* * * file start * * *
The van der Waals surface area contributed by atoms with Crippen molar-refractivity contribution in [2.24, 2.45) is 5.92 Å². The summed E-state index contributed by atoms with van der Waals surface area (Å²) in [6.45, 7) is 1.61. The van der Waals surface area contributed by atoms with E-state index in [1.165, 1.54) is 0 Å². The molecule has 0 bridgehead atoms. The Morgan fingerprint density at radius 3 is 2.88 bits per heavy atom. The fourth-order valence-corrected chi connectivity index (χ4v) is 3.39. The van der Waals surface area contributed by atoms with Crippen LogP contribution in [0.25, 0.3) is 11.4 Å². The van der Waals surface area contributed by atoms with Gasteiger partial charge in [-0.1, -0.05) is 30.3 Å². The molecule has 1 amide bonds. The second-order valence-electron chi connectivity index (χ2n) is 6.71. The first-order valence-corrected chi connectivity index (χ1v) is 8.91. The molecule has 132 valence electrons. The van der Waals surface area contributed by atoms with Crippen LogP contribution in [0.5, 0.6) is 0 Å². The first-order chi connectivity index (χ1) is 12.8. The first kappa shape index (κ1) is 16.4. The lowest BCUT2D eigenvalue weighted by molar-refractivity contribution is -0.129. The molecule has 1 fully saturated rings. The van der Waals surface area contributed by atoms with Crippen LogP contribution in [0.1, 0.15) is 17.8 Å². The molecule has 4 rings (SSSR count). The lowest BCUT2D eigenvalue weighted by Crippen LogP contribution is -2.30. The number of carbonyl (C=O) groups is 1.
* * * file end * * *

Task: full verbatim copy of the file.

The van der Waals surface area contributed by atoms with Crippen molar-refractivity contribution in [2.24, 2.45) is 5.92 Å². The summed E-state index contributed by atoms with van der Waals surface area (Å²) in [6.45, 7) is 1.61. The van der Waals surface area contributed by atoms with E-state index in [1.165, 1.54) is 0 Å². The molecule has 0 bridgehead atoms. The Morgan fingerprint density at radius 3 is 2.88 bits per heavy atom. The fourth-order valence-corrected chi connectivity index (χ4v) is 3.39. The van der Waals surface area contributed by atoms with Crippen LogP contribution in [0.25, 0.3) is 11.4 Å². The van der Waals surface area contributed by atoms with Gasteiger partial charge in [-0.1, -0.05) is 30.3 Å². The molecule has 1 amide bonds. The second-order valence-electron chi connectivity index (χ2n) is 6.71. The first-order valence-corrected chi connectivity index (χ1v) is 8.91. The molecule has 132 valence electrons. The van der Waals surface area contributed by atoms with Crippen LogP contribution in [0.5, 0.6) is 0 Å². The first-order chi connectivity index (χ1) is 12.8. The first kappa shape index (κ1) is 16.4. The lowest BCUT2D eigenvalue weighted by molar-refractivity contribution is -0.129. The molecule has 1 fully saturated rings. The van der Waals surface area contributed by atoms with Crippen LogP contribution in [0.1, 0.15) is 17.8 Å². The molecule has 4 rings (SSSR count). The lowest BCUT2D eigenvalue weighted by Crippen LogP contribution is -2.30. The number of carbonyl (C=O) groups is 1.